With news of school shootings every year sensationalized by the corporate media, it’s all too easy to overlook the far greater and much more common danger in our schools–toxic buildings. Faculty at two high schools in Fullerton, California, reported at the end of the last academic year that school district administrators failed to issue warnings about asbestos in buildings. Troy, La Habra and four other high schools in the Orange County community, all of which were built during the 1950s and 60s, underwent renovations as part of a $68 million program to update electrical wiring and plumbing. However, it appears that asbestos abatement was inadequate. Dina Skrabalak, a Spanish language instructor at Troy High School, discovered five plastic bags of asbestos waste stashed near air circulation equipment in May of this year. School district superintendent George Giorakis says that he ordered the bags removed the same day Skrabalak reported them. This was followed by an investigation into how the asbestos bags came to be there and how long they had been in that location.

Meanwhile, Skrabalak says that she has since developed chest pains, bronchitis and symptoms of asthma. She expressed fears that “… there was asbestos floating around while school was in session, with no signs being posted for months.” She described it as “… being trapped in a garage with solvents and chemicals you got at Home Depot.” Her colleague at La Habra, science instructor Misty Burt, shares her concerns: “Is it the dust [making us sick], is it the paint chips? We didn’t know, and no one could give us that answer.” Other teachers at Troy High School have also complained of lengthy respiratory illnesses and asthma, which was attributed to construction dust in the air near occupied classrooms. Tina Cherry, speaking for the South Coast Air Quality Management District, says: “Any time you have asbestos removed or disturbed, you have a air quality problem and a health problem.” Eighty-two faculty members at both school buildings have signed a petition demanding that the Fullerton School Board take action to protect both themselves and students from exposure to friable asbestos fibers, which are known to cause respiratory and pleural cancer.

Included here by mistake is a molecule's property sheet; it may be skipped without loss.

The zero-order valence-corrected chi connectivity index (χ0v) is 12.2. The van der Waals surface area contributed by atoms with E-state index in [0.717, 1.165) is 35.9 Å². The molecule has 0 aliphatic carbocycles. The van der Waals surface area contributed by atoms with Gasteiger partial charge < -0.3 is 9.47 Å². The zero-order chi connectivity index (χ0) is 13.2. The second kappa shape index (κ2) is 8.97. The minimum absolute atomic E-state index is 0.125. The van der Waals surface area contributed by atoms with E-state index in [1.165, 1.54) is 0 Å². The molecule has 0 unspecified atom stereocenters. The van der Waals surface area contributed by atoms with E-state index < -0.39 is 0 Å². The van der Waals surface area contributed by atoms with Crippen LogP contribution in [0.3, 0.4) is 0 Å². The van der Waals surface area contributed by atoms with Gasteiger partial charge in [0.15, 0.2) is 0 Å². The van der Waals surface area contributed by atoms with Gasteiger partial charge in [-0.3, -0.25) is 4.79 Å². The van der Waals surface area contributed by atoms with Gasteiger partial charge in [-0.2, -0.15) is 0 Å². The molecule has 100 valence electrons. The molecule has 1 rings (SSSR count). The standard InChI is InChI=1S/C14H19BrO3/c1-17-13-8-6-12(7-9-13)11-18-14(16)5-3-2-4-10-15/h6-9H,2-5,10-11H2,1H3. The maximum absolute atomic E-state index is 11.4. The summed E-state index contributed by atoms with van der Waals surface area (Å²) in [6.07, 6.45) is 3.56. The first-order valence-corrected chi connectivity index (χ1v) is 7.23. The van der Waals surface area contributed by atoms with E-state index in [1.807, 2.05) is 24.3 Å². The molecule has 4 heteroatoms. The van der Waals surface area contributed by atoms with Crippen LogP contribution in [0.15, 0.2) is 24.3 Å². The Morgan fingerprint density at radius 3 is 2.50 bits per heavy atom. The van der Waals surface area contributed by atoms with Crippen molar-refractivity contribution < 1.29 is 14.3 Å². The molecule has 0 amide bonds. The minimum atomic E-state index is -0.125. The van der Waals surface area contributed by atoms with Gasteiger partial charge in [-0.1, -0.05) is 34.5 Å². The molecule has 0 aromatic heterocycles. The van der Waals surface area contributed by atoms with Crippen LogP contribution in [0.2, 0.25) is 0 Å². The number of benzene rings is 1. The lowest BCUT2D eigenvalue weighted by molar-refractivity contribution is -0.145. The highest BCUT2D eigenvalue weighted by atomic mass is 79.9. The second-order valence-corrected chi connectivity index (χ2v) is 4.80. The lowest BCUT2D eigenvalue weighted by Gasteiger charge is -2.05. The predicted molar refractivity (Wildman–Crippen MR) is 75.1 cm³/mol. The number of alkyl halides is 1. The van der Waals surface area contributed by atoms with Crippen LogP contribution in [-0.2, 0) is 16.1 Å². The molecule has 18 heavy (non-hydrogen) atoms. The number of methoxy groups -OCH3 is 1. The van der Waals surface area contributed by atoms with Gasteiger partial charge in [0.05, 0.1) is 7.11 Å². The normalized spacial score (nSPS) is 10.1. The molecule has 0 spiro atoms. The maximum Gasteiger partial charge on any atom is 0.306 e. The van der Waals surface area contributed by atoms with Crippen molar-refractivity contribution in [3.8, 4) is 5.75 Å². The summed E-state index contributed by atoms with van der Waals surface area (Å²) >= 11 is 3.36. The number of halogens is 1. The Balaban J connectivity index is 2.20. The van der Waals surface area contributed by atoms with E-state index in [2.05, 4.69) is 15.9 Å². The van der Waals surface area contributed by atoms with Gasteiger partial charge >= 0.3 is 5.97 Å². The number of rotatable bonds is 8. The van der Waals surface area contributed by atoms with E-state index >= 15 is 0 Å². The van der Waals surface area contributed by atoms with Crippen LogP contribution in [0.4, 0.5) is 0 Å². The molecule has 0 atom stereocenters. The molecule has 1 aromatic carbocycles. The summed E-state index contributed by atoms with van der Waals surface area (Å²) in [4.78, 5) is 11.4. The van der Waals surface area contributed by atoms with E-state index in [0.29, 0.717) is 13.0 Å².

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Laura WrightWritten by:

Lead Editor

Laura Wright is a journalist and content strategist with more than 15 years of professional experience. She attended college at the University of Florida, graduating magna cum laude with a bachelor’s degree in journalism in 2008. Her writing has been featured in The Gainesville Sun and other regional publications throughout Florida.

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